Douglas R. White

Douglas R. White
University of California, Irvine | UCI · School of Social Sciences

PhD University of Minnesota/Michigan/Columbia (Traveling Scholar Program)

About

180
Publications
75,826
Reads
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10,218
Citations
Introduction
Currently Editor-in-Chief of A Companion to Cross-Cultural Research (Blackwell) and Structure and Dynamics: Anthropological and Related Sciences (eScholarship journal), http://escholarship.org/uc/search?entity=imbs_socdyn_sdeas. UCI emeritus, Anthropology; Mathematical Behavioral Sciences; external faculty Santa Fe Institute (Complexity). Alexander von Humboldt Distinguished Senior Scientist Research Award Stipendium 1989-1991 http://www.amazon.com/Douglas-R.-White/e/B002HU23SI
Additional affiliations
June 2008 - July 2008
ETH Zurich
Position
  • Professor
Description
  • Visiting Scholar
September 1990 - present
University of California, Irvine
Position
  • Professor Emeritus
July 1969 - August 1976
University of Pittsburgh
Position
  • Professor (Full)
Description
  • Cross-Cultural Research, Mathematical modeling, Irish Research, Political and Social Anthropology

Publications

Publications (180)
Article
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One of the universal features of human sociality is the fact that our social networks are highly integrated – human societies exhibit several nested social layers including families, bands and communities. Several factors have been identified as creating disincentives for hostile intergroup relations, including economic interdependence (trade), int...
Chapter
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This chapter presents studies in various world regions. Each uses network analysis software designed explicitly for kinship studies with explicit network measures of cohesion. It presents evidence of fundamental differences in the forms of marital cohesion that show profoundly different effects over a wide range of social phenomena, regional scales...
Chapter
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For l’Homme, Special issue on kinship Regardless of how marriage is locally defined, most people in most places marry (and/or have children with) people who are neither too close (immediate family members) nor overly distant (total strangers). As a result, many members of a given community are linked to each other by multiple direct or indirect tie...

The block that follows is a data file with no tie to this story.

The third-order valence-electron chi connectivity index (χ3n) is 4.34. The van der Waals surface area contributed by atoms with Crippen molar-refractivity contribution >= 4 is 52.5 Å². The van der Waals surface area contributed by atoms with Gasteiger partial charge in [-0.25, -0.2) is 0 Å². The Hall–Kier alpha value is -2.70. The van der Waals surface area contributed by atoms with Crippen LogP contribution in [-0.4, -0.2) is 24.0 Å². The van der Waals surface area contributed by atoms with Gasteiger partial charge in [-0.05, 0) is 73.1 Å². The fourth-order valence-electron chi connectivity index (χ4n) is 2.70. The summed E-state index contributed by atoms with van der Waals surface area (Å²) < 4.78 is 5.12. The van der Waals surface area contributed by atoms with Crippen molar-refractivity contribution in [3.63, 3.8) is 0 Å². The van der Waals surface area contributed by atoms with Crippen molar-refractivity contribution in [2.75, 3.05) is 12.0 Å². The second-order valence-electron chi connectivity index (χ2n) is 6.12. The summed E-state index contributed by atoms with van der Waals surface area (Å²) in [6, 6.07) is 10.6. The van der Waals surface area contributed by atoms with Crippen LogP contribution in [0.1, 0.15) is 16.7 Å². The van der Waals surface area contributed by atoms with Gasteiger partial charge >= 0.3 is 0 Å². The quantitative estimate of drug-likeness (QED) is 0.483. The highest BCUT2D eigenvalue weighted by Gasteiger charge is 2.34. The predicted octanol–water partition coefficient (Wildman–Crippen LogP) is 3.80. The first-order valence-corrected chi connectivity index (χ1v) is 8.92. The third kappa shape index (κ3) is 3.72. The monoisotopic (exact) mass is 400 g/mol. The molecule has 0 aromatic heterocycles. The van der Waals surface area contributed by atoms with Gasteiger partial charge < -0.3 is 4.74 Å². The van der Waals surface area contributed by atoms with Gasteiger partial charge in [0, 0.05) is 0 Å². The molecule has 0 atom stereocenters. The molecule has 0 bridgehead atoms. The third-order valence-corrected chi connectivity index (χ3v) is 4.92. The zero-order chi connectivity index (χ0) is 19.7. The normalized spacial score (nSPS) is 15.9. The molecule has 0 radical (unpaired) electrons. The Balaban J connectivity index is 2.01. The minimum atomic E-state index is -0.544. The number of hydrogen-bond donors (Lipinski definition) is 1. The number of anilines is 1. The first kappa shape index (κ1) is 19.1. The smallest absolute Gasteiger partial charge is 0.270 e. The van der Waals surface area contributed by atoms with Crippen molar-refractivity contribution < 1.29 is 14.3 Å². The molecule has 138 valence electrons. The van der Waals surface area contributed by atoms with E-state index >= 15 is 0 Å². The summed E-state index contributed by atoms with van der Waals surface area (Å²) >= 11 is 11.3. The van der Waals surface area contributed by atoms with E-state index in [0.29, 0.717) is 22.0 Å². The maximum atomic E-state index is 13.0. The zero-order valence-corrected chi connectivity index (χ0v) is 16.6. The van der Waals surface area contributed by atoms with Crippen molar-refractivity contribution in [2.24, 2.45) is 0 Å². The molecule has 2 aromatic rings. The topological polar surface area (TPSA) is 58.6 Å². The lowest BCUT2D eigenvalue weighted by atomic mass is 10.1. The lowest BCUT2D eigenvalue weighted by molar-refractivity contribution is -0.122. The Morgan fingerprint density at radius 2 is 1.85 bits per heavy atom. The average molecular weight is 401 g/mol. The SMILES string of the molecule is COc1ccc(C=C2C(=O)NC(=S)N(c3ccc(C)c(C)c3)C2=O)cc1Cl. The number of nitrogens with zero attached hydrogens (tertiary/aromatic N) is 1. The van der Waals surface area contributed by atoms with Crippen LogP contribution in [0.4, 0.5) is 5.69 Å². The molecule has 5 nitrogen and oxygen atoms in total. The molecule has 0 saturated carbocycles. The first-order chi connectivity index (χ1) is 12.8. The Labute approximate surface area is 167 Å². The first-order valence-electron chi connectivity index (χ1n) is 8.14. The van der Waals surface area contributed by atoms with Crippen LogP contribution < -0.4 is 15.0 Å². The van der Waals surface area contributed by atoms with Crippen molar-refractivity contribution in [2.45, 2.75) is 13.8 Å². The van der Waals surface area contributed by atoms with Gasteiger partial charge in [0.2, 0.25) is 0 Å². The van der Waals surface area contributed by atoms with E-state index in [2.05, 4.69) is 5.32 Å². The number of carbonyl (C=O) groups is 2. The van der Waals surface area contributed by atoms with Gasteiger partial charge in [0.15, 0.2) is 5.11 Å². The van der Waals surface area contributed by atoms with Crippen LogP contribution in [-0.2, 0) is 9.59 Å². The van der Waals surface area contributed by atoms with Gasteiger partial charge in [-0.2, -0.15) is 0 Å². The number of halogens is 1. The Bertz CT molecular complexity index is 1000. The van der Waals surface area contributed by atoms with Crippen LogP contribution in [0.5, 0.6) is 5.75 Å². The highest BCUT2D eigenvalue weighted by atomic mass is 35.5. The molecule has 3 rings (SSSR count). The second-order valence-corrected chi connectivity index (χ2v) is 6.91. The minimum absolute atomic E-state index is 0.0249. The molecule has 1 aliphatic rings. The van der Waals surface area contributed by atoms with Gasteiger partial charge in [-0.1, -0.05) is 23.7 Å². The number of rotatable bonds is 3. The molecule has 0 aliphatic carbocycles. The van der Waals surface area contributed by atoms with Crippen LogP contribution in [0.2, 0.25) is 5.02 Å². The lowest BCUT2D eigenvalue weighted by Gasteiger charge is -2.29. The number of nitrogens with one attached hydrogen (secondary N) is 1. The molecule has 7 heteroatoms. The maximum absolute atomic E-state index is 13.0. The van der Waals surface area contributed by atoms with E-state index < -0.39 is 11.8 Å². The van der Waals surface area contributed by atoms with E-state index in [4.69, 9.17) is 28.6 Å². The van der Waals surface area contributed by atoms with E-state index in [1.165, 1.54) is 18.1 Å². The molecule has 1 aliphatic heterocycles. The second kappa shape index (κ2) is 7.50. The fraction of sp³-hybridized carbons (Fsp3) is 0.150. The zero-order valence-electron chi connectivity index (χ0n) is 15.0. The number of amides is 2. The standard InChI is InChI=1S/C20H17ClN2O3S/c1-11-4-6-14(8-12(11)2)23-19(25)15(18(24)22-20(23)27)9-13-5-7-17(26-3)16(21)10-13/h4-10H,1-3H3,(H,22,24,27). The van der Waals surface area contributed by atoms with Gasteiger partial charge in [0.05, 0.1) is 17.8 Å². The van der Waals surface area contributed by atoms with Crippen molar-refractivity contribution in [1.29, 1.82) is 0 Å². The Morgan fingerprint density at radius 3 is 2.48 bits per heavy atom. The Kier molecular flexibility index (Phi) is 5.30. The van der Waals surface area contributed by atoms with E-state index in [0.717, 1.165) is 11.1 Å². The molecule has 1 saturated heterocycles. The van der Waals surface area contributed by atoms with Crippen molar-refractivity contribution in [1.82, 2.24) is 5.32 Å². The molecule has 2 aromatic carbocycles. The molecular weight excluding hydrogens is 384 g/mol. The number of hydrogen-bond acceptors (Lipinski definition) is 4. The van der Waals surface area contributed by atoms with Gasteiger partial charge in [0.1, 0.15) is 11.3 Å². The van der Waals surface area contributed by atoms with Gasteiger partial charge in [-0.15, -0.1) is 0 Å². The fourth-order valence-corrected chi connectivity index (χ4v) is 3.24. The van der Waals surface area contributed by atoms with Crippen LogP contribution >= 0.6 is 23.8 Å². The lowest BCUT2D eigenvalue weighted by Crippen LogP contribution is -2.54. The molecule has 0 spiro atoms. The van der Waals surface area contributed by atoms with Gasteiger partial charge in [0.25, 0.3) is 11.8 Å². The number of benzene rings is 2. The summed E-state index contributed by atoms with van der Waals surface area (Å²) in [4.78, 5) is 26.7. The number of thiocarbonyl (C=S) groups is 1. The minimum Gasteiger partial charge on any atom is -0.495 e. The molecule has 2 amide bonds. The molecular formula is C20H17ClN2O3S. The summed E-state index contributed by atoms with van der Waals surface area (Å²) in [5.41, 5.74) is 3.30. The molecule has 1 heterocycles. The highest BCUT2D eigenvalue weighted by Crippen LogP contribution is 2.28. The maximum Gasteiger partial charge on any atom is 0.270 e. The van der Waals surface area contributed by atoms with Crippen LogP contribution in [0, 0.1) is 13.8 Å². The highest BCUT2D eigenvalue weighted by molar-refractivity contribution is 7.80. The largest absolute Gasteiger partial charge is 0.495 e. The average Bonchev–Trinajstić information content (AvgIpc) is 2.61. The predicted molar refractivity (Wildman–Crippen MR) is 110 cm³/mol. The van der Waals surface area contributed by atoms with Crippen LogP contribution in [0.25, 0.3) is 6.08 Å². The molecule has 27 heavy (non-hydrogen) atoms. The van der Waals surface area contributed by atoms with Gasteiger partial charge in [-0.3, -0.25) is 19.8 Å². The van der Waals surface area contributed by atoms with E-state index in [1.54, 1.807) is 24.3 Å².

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This Chapter argues for connecting models of several kinds of macro- and micro-processes as they affect structure and dynamics in the globalization ofnetworksoftrade.Thepurposeistoexploremultiplelevelsofstructure, process, and adaptation and to loosen assumptions about determinacy in models of networks and globalization. As do many models of emerge...
Data
The Standard Cross-Cultural Sample is a sample of 186 cultures used by scholars engaged in cross-cultural studies. The Standard Cross-Cultural Sample database contains nearly 2000 coded variables describing culture, economy, political and social organization and many other aspects of those cultures.
Data
The Standard Cross-Cultural Sample is a sample of 186 cultures used by scholars engaged in cross-cultural studies. The Standard Cross-Cultural Sample database contains nearly 2000 coded variables describing culture, economy, political and social organization and many other aspects of those cultures.
Chapter
Extending the innovative “Def Wy” procedures for modeling evolutionary network effects (Dow, Cross-Cult Res 41:336–363, 2007; Dow and Eff, Cross-Cult Res 43:134–151, 2009; Dow and Eff, Cross-Cult Res 43:206–229, 2009), a Complex Social Science http:// intersci. ss. uci. edu (CoSSci) Gateway was developed to provide complex analyses of ethnographic,...
Article
Structurally cohesive subgroups are a powerful and mathematically rigorous way to characterize network robustness. Their strength lies in the ability to detect strong connections among vertices that not only have no neighbors in common, but that may be distantly separated in the graph. Unfortunately, identifying cohesive subgroups is a computationa...
Chapter
We show the fallacies of the Zipfian and power-law views in quantitative analyses of city-size distributions and of the notion that they are superior, simpler, and more universal than q-exponential or Pareto II distributions because of the single-parameter assumption. Both sets of models have two parameters, but the q-exponential captures a scaling...
Chapter
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We show the fallacies of the Zipfian and power-law views in quantitative analyses of city-size distributions and of the notion that they are superior, sim-pler, and more universal than q-exponential or Pareto II distributions because of the single-parameter assumption. Both sets of models have two parameters, but the q-exponential captures a scalin...
Chapter
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Three theories new to cognitive anthropology are proposed and either tested or supported with empirical evidence. First, predictive cohesion theory suggests the cohesion-consensus hypothesis of cultural sharing. Structural cohesion is a formal network measure that identifies the group boundaries for which the redundancy or multiconnectivity of ties...
Conference Paper